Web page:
In February, Pakistan’s Attorney-General again visited Brussels where he again met Jan Figel; the latter tweeted that he raised the fact that Asia Bibi, now freed by the Supreme Court, was still detained in effective ‘house arrest’.

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Pakistan’s Human Rights Minister Shireen Mazari also visited Brussels. Figel liaised with Asia Bibi herself via Muhammad Amanullah, a human rights activist.

The EU Envoy confirmed directly to World Watch Monitor that the UK was not on the list of possible countries for her asylum, but that ‘there were a lot of rumours and problems around this’.

Asia Bibi was announced to have finally left Pakistan on 8 May, although it was not clear for a few days whether she had in fact joined her daughters who were already in exile in Canada.

Figel told WWM “Canada deserves international acknowledgement for its spirit of solidarity and real hospitality, also for the professionalism of its diplomacy and its immigration services. Security conditions are crucially important for Asia Bibi and her family”.

On June 25, Pakistan’s Foreign Minister, Shah Mahmood Qureshi, signed the Fourth EU-Pakistan Strategic Engagement Plan (SEP) with the EU’s High Representative for Foreign Affairs Federica Mogherini in Brussels.

Amongst points relevant to Asia Bibi’s plight were to “Develop mutually agreed co-operation on the implementation of the UN Security Council on Women, Peace and Security”, and (under ‘Democracy, Rule of Law, Good governance, and Human Rights’) the plan mentioned “Working together to ensure…protection of human rights at national and international levels” and “Enhancing…inter-faith dialogue and understanding to promote tolerance and harmony”.

EU Envoy on Freedom of Religion or Belief – role

Jan Figel, a former EU education and culture commissioner, was appointed in May 2016 when the post was created by European Commission President Jean-Claude Juncker. Twice extended for an additional year, Figel’s current mandate ends next month.

A report by Polish MEP Andrzej Grzyb, accepted by the European Parliament, but yet to be formally implemented, argued that Figel had “developed effective working networks” within the EU institutions and praised him for “continuous engagement and co-operation and complementarity of actions with the EU Special Representative for Human Rights”.

It also recommended that the Special Envoy’s role needs to be substantially reinforced, and that his new remit should include extending his term to match that of Commission’s five-year term, and “consolidated with sufficient human and financial resources”.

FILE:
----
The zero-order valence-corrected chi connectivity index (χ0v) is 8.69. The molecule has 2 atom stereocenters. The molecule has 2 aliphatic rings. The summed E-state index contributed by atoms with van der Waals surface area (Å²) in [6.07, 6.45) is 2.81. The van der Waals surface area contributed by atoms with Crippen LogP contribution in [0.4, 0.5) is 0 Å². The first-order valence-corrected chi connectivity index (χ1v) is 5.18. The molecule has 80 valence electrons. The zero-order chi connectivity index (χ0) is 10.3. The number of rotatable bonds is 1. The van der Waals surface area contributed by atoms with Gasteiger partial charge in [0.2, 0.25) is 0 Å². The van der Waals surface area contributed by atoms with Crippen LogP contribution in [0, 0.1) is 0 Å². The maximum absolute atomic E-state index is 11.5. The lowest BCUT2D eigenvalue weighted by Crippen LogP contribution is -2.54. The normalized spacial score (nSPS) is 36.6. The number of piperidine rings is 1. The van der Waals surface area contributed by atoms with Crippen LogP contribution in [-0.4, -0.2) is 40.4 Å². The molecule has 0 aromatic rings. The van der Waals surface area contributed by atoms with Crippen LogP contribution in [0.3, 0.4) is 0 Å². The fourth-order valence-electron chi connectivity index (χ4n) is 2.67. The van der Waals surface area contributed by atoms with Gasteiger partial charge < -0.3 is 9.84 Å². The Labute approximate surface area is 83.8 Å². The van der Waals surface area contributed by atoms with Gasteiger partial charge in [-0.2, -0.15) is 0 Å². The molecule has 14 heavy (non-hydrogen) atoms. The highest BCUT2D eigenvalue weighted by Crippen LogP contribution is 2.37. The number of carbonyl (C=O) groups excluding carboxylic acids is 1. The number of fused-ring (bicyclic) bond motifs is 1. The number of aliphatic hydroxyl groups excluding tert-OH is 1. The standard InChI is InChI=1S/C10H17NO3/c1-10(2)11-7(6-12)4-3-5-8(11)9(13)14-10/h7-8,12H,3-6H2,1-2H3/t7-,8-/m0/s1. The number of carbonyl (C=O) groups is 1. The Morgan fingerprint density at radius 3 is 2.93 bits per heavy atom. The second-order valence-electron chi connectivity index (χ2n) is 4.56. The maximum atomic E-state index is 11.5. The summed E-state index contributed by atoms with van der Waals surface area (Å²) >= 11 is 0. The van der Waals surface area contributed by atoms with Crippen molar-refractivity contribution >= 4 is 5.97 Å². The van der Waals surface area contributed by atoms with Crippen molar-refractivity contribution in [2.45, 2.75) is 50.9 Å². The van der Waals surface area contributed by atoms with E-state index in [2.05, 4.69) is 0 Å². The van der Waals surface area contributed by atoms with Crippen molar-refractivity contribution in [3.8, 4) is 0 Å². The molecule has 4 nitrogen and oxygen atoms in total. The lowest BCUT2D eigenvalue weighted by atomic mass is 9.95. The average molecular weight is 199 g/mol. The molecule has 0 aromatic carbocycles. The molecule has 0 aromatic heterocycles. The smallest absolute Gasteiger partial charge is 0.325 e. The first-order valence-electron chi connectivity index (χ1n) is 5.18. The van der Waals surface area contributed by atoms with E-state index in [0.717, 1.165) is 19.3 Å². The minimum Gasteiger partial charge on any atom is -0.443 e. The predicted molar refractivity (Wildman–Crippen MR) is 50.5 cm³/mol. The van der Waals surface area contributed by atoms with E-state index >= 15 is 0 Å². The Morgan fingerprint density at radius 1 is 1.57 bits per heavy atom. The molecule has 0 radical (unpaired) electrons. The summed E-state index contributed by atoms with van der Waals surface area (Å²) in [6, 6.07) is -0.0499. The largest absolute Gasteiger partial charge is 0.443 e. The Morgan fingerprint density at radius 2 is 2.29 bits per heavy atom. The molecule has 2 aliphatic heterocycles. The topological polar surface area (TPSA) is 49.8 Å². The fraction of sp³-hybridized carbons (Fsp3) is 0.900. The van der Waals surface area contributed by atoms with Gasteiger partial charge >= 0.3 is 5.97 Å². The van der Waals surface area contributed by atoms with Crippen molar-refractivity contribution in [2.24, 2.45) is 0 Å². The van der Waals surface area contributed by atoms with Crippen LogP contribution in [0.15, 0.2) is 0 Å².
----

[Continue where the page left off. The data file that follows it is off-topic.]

Figel does not currently have a budget and formal status in the EU institutions, beyond serving as a special advisor to the EU’s Development Commissioner. His staffing budget covers minimal assistance, less than the German government’s Commissioner for Global Freedom of Religion.

Campaigners also argue that freedom of religion or belief (FoRB) is not given the importance it deserves in the EU institutions.

The MEPs’ report also recommends the setting up of a “regular advisory working group of member states’ FoRB institutions and European Parliament representatives, together with experts, scholars, and representatives of civil society, including churches and other faith-based organisations”.

After the US, Canada was among the first countries to appoint a Special Envoy who could focus on the issue of Freedom of Religion or Belief, Andrew Bennett, although his role per se did not last into Justin Trudeau’s government. Since then, the UK has appointed Lord Ahmad to the first-ever UK FoRB role, the need for which has recently been highlighted by the Bishop of Truro’s independent review into the Foreign and Commonwealth Office’s response to the persecution of Christians globally.

This summer, the Netherlands has appointed its own Ambassador with an emphasis on FoRB, Jos Douma, a former Ambassador to both Iran and the Holy See.

Iranian Christians safe if ‘practise faith discreetly’ – European Court of Human Rights

Activists in the Swiss capital of Bern raise awareness of religious persecution of Christians around the world (2014). (Photo: World Watch Monitor)

(World Watch Monitor) The European Court of Human Rights ruled last month that an Iranian who sought asylum in Switzerland based on religious grounds could be deported to his home country because his life was not in danger, despite various reports detailing how Iran persecutes religious minorities and converts to Christianity.